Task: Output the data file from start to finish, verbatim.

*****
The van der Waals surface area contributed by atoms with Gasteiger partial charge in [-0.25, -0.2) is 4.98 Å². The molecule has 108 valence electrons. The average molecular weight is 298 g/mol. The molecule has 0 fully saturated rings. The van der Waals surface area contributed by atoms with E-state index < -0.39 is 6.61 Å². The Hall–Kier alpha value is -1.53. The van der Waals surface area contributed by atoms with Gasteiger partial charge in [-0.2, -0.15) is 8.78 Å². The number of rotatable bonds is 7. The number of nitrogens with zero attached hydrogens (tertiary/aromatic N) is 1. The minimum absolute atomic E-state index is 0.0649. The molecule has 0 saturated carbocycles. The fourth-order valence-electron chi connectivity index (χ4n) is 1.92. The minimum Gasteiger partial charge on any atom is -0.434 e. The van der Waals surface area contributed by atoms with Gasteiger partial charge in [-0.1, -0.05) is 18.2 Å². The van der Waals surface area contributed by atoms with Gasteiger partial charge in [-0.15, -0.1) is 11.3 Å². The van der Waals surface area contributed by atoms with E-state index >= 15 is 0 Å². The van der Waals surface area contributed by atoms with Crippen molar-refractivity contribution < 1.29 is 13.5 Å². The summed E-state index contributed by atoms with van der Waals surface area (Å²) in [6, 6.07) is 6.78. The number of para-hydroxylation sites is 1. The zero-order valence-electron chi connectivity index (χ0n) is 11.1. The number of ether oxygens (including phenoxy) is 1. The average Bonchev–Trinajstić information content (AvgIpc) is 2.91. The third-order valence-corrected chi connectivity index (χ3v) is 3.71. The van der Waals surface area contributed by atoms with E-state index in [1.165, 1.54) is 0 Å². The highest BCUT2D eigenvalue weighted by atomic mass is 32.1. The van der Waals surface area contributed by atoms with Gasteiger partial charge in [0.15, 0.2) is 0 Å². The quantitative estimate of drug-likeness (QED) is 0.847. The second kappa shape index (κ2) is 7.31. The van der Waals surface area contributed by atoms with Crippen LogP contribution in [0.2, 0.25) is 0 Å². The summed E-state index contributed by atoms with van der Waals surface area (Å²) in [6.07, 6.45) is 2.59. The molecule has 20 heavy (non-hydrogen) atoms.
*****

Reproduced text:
The van der Waals surface area contributed by atoms with Gasteiger partial charge in [-0.25, -0.2) is 4.98 Å². The molecule has 108 valence electrons. The average molecular weight is 298 g/mol. The molecule has 0 fully saturated rings. The van der Waals surface area contributed by atoms with E-state index < -0.39 is 6.61 Å². The Hall–Kier alpha value is -1.53. The van der Waals surface area contributed by atoms with Gasteiger partial charge in [-0.2, -0.15) is 8.78 Å². The number of rotatable bonds is 7. The number of nitrogens with zero attached hydrogens (tertiary/aromatic N) is 1. The minimum absolute atomic E-state index is 0.0649. The molecule has 0 saturated carbocycles. The fourth-order valence-electron chi connectivity index (χ4n) is 1.92. The minimum Gasteiger partial charge on any atom is -0.434 e. The van der Waals surface area contributed by atoms with Gasteiger partial charge in [-0.1, -0.05) is 18.2 Å². The van der Waals surface area contributed by atoms with Gasteiger partial charge in [-0.15, -0.1) is 11.3 Å². The van der Waals surface area contributed by atoms with E-state index >= 15 is 0 Å². The van der Waals surface area contributed by atoms with Crippen molar-refractivity contribution < 1.29 is 13.5 Å². The summed E-state index contributed by atoms with van der Waals surface area (Å²) in [6, 6.07) is 6.78. The number of para-hydroxylation sites is 1. The zero-order valence-electron chi connectivity index (χ0n) is 11.1. The number of ether oxygens (including phenoxy) is 1. The average Bonchev–Trinajstić information content (AvgIpc) is 2.91. The third-order valence-corrected chi connectivity index (χ3v) is 3.71. The van der Waals surface area contributed by atoms with E-state index in [1.165, 1.54) is 0 Å². The highest BCUT2D eigenvalue weighted by atomic mass is 32.1. The van der Waals surface area contributed by atoms with Gasteiger partial charge in [0.15, 0.2) is 0 Å². The quantitative estimate of drug-likeness (QED) is 0.847. The second kappa shape index (κ2) is 7.31. The van der Waals surface area contributed by atoms with Crippen LogP contribution in [0.2, 0.25) is 0 Å². The summed E-state index contributed by atoms with van der Waals surface area (Å²) in [6.07, 6.45) is 2.59. The molecule has 20 heavy (non-hydrogen) atoms.